Looks like everyone did a fantastic job! This is a beautiful renovation. I’m no bean counter or architect but I really think reusing and refurbing facilities is a green solution (instead of hauling it all to the landfill). I also think the connection to history is really important. Great job!!!

  • John June 29, 2018 (6:11 pm)

    Beautiful and worthy renovation and restoration of a classic.

  • James Clark June 29, 2018 (6:35 pm)

    I will have to go on the 4th to take a look. Will bring back old memories as I went there from 56 to 61

  • Trickycoolj June 29, 2018 (6:37 pm)

    My mom and her siblings went here, would be neat to see more inside! 

  • dsa June 29, 2018 (7:46 pm)

    $14 million, did you see any ADA additions?  It seems it should have qualified for mandatory ADA improvements.

    • WSB June 29, 2018 (8:02 pm)

      Yup. Those are required.

      • dsa June 29, 2018 (10:25 pm)

        Thanks,  The photo does not show a ramp to the lower playfield, which is also is where we gathered for fire drills.

        • Stevejohn July 2, 2018 (8:34 am)

          A new ramp was added to the north side of the building from the multipurpose room to the playfield. When we attended the historic preservation board meeting they even told the designer this was the only place they would accept it. Should make it easier to make kitchen deliveries too!

  • CD June 29, 2018 (10:17 pm)

    Having grown up on the opposite side of 35th from EC Hughes (since ‘89) I have many fond memories, in simpler times, of the blood sweat and tears of learning to ride my bike and playing basketball on that giant empty concrete playground. Also managed to have some YMCA basketball games inside. Back when it felt kind of like living in a small town… How time flys. Nice to see that whole neighborhood getting the face lift it deserves. Just wish the multi unit developments and population influx slows down.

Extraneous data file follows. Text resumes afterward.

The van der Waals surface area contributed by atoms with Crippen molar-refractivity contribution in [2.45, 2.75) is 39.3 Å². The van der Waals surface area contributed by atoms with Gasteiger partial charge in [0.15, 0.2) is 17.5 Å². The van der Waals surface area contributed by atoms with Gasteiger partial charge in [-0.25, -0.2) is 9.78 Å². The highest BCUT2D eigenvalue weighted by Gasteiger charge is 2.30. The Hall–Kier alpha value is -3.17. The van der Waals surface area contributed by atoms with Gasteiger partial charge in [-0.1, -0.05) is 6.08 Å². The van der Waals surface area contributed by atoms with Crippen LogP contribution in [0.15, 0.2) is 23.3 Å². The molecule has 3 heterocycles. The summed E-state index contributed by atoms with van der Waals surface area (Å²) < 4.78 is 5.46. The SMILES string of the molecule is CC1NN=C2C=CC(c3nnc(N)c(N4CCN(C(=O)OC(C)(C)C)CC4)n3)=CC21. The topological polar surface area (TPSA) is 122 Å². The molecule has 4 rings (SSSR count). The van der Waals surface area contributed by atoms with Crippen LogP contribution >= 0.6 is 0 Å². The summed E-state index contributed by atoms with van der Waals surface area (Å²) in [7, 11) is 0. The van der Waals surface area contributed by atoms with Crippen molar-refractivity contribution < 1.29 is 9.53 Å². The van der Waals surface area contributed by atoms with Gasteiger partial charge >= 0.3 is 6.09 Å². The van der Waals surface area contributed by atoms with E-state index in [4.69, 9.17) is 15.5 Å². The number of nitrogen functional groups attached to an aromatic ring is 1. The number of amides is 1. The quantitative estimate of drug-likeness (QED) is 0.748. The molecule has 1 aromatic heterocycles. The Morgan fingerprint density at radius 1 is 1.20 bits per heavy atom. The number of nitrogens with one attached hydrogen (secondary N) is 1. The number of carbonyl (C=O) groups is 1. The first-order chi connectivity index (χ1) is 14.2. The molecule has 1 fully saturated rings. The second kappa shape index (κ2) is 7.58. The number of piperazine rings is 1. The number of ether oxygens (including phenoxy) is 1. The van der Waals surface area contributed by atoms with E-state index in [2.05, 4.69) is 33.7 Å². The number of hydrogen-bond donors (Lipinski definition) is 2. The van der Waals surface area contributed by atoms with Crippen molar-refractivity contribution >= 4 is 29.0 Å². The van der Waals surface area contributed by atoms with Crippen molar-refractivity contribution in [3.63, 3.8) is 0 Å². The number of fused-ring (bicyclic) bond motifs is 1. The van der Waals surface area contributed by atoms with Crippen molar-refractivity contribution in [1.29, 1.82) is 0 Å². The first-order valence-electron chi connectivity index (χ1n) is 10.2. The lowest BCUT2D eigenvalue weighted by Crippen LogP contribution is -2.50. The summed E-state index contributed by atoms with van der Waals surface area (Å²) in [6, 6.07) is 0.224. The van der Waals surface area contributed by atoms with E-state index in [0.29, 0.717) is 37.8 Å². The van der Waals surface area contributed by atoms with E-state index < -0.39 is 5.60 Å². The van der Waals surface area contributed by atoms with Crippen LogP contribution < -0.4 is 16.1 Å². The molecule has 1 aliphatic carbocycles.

• Judy June 30, 2018 (8:13 am)

    This reopening is a fitting tribute to all the former staff members but especially to Erma Couden, who lived long enough (103) to know that her school would reopen.  She taught third grade and was the librarian for many years.  Goes to show that teaching doesn’t necessarily shave years off your life! P.S.: The building also has an elevator, from its days as Westside School. 

  • Cinda Christie June 30, 2018 (8:23 am)

    I just love this. Well done. 

  • just wondering June 30, 2018 (11:57 am)

    So wonderful to see the child-height handrails preserved!

  • AJ June 30, 2018 (1:22 pm)

    It looks great! Beautiful wood.

  • anonyme July 1, 2018 (9:25 am)

    Looks like a great job, and delighted to see preservation and restoration instead of demolition and cheap substitutes.  My only complaint is the dry erase boards instead of chalk boards.  Not only are markers toxic, expensive, and wasteful, they are difficult to read and hard on eyes.

    • Brian July 1, 2018 (8:32 pm)

      Whoa did you find this opinion in the 20th century? Rare!

    • Christian July 1, 2018 (8:56 pm)

      Don’t worry, there’s real chalk boards in the back of the classrooms. And some one of the classrooms have original hard wood floors!

      • WSB July 1, 2018 (9:14 pm)

        The ones we visited had what looked like blackboards but we were told they were tackboards.

  • WS Realtor July 2, 2018 (8:32 am)

     Do we know if the boundary area will get redrawn or stay the same?  

  • Sunrise Heights Neighbor July 2, 2018 (8:49 am)

    Do we know what is going on there today?  My house is shaking and the construction noise is very loud.    

    • WSB July 2, 2018 (9:02 am)

      They were working on the paved part of the playground starting last week so might be that.

  • nfolsom July 2, 2018 (9:12 am)

    Looks like a charming mix of preserved historical with attractive and useful modernity. I’m even more looking forward to the new school year’s tutoring. (Shameless plug for!)

  • Katie July 2, 2018 (9:54 am)

    Does anyone know when the playground and blacktop will be open for use? We’ve been wanting to head over there and play, but just aren’t sure when it’s okay to do so

  • KM July 2, 2018 (12:20 pm)

    They are in the process of repaving it this week, but not sure when they plan on opening it. They ripped up the old surface last week.